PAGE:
Is it legal for my employer to reduce my salary based on in-office hours but not responsibilities?

UPDATED: Oct 1, 2022

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Is it legal for my employer to reduce my salary based on in-office hours but not responsibilities?

I’m classified as an exempt/salaried office manager. Small office of 2 owners and 3 other employees, who report to me. However, I have to consult the owners for any business decisions, including the final word on hiring and firing. All tools needed to complete the work are accessible online, so we have the ability to work from home but the owners want everyone to work in the office. When the office is closed, any after-hour calls are forwarded to my phone and I receive a $25/mo stipend for my personal phone bill. In addition, it’s my responsibility to monitor email after-hours for emergencies. For the first 4 years of employment, I worked in the office 40 hours/week. Due to a family situation, I received permission months ago to reduce my time in the office to 30 hours/week. I now come in 1 hour later and leave 1 hour earlier each day. The owners reduced my salary based on the 10 hour/week difference. However, my responsibilities have not changed and I’m expected to work from home to ensure my work is done, in addition to answering any after-hour calls and

monitoring emails. Basically, I’m on call 24/7 but because I’m not sitting at my desk inside the office, the owners reduced my salary. Is this legal?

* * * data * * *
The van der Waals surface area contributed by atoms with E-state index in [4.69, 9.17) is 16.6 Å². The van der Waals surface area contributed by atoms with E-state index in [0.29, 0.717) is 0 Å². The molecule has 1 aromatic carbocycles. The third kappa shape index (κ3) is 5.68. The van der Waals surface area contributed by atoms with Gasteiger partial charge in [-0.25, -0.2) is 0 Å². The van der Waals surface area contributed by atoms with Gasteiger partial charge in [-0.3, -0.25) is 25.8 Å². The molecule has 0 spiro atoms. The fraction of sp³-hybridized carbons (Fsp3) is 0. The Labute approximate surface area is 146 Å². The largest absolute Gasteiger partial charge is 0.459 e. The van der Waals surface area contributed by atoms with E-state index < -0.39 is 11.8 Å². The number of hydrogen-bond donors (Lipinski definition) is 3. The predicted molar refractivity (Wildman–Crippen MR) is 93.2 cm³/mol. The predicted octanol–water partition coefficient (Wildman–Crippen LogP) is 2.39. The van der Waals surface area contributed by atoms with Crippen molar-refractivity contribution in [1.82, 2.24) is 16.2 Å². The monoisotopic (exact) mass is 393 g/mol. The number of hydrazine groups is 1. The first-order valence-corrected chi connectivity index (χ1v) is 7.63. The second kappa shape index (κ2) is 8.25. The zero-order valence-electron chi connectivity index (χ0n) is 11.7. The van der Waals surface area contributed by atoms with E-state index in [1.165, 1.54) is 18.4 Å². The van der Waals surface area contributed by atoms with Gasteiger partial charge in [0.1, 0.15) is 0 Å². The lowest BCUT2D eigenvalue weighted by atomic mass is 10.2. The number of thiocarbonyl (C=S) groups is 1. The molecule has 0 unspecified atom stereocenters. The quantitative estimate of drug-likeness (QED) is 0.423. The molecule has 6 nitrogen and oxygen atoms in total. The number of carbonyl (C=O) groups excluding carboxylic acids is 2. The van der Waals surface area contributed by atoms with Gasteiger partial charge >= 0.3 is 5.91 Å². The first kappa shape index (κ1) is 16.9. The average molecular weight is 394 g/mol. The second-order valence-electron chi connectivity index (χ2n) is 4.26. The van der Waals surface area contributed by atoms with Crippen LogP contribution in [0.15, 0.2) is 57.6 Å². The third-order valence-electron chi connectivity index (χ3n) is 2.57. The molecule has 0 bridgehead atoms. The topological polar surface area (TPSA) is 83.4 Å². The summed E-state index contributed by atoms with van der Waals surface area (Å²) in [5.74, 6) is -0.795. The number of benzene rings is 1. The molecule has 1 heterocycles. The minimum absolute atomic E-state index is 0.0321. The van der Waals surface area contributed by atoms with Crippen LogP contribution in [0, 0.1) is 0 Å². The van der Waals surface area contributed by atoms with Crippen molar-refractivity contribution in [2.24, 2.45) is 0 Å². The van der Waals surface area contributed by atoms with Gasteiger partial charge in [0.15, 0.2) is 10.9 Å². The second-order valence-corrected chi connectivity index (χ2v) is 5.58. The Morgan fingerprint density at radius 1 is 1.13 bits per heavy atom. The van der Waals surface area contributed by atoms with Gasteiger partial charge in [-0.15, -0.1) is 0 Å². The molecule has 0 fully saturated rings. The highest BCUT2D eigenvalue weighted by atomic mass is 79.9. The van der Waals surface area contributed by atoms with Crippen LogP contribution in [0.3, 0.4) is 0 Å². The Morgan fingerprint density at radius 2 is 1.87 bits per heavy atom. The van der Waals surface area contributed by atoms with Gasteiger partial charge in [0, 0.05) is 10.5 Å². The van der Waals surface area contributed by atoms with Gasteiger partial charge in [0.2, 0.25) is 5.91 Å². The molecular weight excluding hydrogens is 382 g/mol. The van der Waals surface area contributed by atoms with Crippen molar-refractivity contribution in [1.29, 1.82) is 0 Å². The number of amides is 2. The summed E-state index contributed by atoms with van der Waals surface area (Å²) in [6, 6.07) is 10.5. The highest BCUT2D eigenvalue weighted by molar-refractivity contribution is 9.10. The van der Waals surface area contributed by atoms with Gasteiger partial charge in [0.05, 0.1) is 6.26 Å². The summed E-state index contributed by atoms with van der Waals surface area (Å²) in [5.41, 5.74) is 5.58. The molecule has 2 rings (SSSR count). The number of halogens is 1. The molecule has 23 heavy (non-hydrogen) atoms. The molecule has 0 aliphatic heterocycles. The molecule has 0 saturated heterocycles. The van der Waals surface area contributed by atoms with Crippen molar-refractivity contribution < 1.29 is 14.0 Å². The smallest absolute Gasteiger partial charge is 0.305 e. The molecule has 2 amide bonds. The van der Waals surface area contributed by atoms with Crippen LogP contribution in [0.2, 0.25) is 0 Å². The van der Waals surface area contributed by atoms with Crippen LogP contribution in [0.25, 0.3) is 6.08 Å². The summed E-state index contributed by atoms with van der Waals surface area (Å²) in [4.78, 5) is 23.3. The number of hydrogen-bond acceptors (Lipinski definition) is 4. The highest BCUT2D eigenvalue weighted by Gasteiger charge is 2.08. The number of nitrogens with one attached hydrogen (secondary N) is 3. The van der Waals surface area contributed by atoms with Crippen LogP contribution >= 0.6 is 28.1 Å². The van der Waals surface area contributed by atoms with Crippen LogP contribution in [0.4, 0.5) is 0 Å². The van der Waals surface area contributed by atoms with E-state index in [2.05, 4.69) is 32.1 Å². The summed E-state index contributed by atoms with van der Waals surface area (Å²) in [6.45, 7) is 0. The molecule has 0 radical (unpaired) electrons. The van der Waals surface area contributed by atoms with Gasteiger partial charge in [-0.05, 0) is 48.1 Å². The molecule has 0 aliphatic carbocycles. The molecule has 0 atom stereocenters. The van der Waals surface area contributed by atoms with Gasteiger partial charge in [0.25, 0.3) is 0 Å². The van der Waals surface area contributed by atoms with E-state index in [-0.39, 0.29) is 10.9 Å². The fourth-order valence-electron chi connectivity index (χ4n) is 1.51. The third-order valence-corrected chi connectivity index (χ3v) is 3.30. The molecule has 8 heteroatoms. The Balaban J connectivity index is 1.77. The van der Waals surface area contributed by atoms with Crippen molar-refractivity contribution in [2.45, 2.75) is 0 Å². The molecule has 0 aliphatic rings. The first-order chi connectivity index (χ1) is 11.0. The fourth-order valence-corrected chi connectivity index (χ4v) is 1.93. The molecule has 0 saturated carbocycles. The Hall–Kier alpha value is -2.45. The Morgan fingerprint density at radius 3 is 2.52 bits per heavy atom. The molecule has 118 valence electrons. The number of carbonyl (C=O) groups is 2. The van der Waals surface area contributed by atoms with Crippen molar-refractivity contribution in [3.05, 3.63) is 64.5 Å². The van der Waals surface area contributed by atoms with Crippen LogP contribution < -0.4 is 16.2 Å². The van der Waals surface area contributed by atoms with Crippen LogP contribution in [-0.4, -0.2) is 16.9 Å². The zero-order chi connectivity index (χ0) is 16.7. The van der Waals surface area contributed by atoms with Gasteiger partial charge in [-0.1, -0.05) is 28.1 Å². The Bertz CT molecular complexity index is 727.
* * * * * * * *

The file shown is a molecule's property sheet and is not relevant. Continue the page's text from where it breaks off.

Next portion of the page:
Asked on June 18, 2019 under Employment Labor Law, Florida


SJZ, Member, New York Bar / FreeAdvice Contributing Attorney

Answered 3 years ago | Contributor

Yes, it is legal if you do not have a written employment contract guarantying or locking in your salary. When there is no contract, you are an "employee at will" and an employer may reduce an employee at will's salary at any time for any reason, such as for being allowed to work partly at home. They could even have reduced your salary if nothing at all changed except for the fact that they wanted to pay you less.

IMPORTANT NOTICE: The Answer(s) provided above are for general information only. The attorney providing the answer was not serving as the attorney for the person submitting the question or in any attorney-client relationship with such person. Laws may vary from state to state, and sometimes change. Tiny variations in the facts, or a fact not set forth in a question, often can change a legal outcome or an attorney's conclusion. Although has verified the attorney was admitted to practice law in at least one jurisdiction, he or she may not be authorized to practice law in the jurisdiction referred to in the question, nor is he or she necessarily experienced in the area of the law involved. Unlike the information in the Answer(s) above, upon which you should NOT rely, for personal advice you can rely upon we suggest you retain an attorney to represent you.

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